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  1. #1
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    Return to MTBR- new bike or rebuild current frame

    Hello all,

    I need some advice.

    I have a 2002 (?) Titus Switchblade (blue- if that helps with year).

    I used to ride alot 10+ years ago, but got married, kids, job, return to school, family health issues...etc.. Mountain biking fell by the way side.

    I want to start riding again and hitting the local arizona trails.

    So, ive had the bike checked out, replaced the tires, etc. The switchblade is rideable after being in storage for all these years.

    Heres my debate... Im a gear junkie, no matter what my hobbie, so when Im ready...Do I just buy a new bike, or should (can I?) just upgrade my existing Titus Switchblade frame? Will I being able to find components--drivetrain, cranks, deraillieurs..etc that will fit this frame.
    Im aware Titus is not out of business.

    Thoughts? Some guidance please.

    Thanks

  2. #2
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    You can easily find parts, and all the modern stuff will fit just fine. Except forks, they're tapered now.

    A newer bike, even a few years old and used, would be a huge upgrade. Early 2000s wasn't the best era for frame design.

  3. #3
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    Quote Originally Posted by One Pivot View Post
    You can easily find parts, and all the modern stuff will fit just fine. Except forks, they're tapered now.

    A newer bike, even a few years old and used, would be a huge upgrade. Early 2000s wasn't the best era for frame design.
    Thanks for the reply.

    So front fork is not able to be upgraded then?

    Wasnt aware the design was not desirable. Is the geometry/design so bad it shouldnt be considered rideable any longer.

    So finding a new (used in my case) would be the more logical choice then?

    So what to do with the Switchblade? Any resale value, or is it just scrap metal at this point?

  4. #4
    Braille Riding Instructor
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    It was rideable then, it's rideable now. I see it's a hybrid Y-frame design. Another poster put it well when he described Y-frames as an "evolutionary dead end."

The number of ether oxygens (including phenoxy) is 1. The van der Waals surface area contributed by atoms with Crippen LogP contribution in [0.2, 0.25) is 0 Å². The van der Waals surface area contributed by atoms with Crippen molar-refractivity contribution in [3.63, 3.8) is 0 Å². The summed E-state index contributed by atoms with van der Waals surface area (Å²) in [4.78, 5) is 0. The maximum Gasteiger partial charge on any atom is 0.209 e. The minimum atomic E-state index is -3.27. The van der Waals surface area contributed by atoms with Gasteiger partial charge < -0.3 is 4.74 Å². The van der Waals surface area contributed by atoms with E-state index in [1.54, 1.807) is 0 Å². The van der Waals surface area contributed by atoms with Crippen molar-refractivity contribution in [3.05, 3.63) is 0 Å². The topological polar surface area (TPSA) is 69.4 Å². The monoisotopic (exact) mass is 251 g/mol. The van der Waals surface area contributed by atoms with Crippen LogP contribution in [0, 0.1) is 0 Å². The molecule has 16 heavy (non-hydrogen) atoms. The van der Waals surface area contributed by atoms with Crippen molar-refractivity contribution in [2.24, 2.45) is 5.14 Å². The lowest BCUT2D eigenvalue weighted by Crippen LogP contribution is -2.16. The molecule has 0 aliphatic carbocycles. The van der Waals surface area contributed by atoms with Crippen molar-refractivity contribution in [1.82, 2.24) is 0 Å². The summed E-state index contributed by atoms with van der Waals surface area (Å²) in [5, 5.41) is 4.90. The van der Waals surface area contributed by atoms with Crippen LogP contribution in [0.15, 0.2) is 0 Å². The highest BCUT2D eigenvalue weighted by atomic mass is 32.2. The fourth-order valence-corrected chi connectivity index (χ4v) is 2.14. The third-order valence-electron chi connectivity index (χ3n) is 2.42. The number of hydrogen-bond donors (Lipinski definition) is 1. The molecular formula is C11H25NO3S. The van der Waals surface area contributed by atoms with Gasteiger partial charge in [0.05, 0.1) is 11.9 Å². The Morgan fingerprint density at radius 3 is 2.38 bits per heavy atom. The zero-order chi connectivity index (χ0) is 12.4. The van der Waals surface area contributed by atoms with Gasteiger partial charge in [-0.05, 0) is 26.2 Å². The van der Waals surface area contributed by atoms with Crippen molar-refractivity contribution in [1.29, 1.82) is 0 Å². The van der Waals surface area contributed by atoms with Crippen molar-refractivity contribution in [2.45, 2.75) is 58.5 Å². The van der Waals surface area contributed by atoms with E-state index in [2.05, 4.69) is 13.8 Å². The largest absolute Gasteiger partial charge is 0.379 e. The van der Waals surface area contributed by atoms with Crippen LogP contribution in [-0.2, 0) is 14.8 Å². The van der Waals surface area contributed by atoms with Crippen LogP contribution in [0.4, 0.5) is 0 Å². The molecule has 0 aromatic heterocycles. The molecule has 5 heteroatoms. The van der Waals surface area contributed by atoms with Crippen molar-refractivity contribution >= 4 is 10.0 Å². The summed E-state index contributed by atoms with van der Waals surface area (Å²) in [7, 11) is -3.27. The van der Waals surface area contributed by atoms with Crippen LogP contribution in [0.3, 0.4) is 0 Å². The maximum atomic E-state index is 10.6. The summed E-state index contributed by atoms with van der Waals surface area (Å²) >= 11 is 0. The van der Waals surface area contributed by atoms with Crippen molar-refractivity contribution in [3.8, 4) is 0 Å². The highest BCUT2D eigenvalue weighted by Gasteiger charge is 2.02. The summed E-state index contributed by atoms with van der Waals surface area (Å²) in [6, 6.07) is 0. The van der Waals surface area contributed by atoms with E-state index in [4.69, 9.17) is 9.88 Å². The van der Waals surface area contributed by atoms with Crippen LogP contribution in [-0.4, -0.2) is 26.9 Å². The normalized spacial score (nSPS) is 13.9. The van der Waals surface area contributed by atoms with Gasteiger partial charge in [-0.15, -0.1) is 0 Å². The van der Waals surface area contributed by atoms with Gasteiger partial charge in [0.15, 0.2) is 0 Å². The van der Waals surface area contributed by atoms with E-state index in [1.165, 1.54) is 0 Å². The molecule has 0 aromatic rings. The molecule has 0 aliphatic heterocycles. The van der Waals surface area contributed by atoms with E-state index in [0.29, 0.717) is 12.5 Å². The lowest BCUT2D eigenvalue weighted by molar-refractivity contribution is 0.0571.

But it'll get you up and down and back in shape.

    As for resale, I suppose someone might buy it--you never know--but I doubt anyone would pay more than a hundred bucks for it. Then again, BicycleBlueBook says about $400 for "fair" condition for the XT kit ...

    If you decide you want something newer, you could always keep the Switchblade as a backup or pass it down to your kids when they're old enough.

  5. #5
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    Thanks HDparrish.

    I agree. I really dont want to sink a ton of money into riding right now. I think I just ride it, if I can upgrading the front fork and drivetrain I do that, otherwise next summer ill buy something else and keep this as a backup. wife wont be happy, but such is life.

  6. #6
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    If it still has the same tires from the last time you rode it however many years ago, I'd recommend some new rubber. Same for brake pads and what not. Might service the fork and shock, too, or take the bike to a local shop and have them do it.

    Basically, I would ride/treat it as an XC bike. Don't do anything too crazy and you should be fine.

  7. #7
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    Thanks.

    I just looked. Non tapered forks still sold. I had new tires put on, and serviced today. Im gonna enjoy it this summer, and do a suspension and 1x11 drivetrain upgrade next summer. Dont do hills in az like i did years ago in WA state.

  8. #8
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    Yes, 26-inch forks with straight, 1 1/8-inch steerers can still be had. Unless I found a screaming deal, though, I'd buy a new bike before a purchased another fork for it because, chances are, you won't be able to transfer that fork to anything new.

  9. #9
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    Here is my two cents I recommend rebuilding the frame and fork, have a pro do it. Go over the whole bike in regards to R&R, maybe a fresh set of wheels would be a good investment. Try riding a new bike and you may come to the conclusion that upgrading your bike may be a futile endeavor. Your bike is a keeper if it is rebuilt.

  10. #10
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    https://www.blueskycycling.com/produ...elset-2015.htm example of an affordable upgrade for an older bike.

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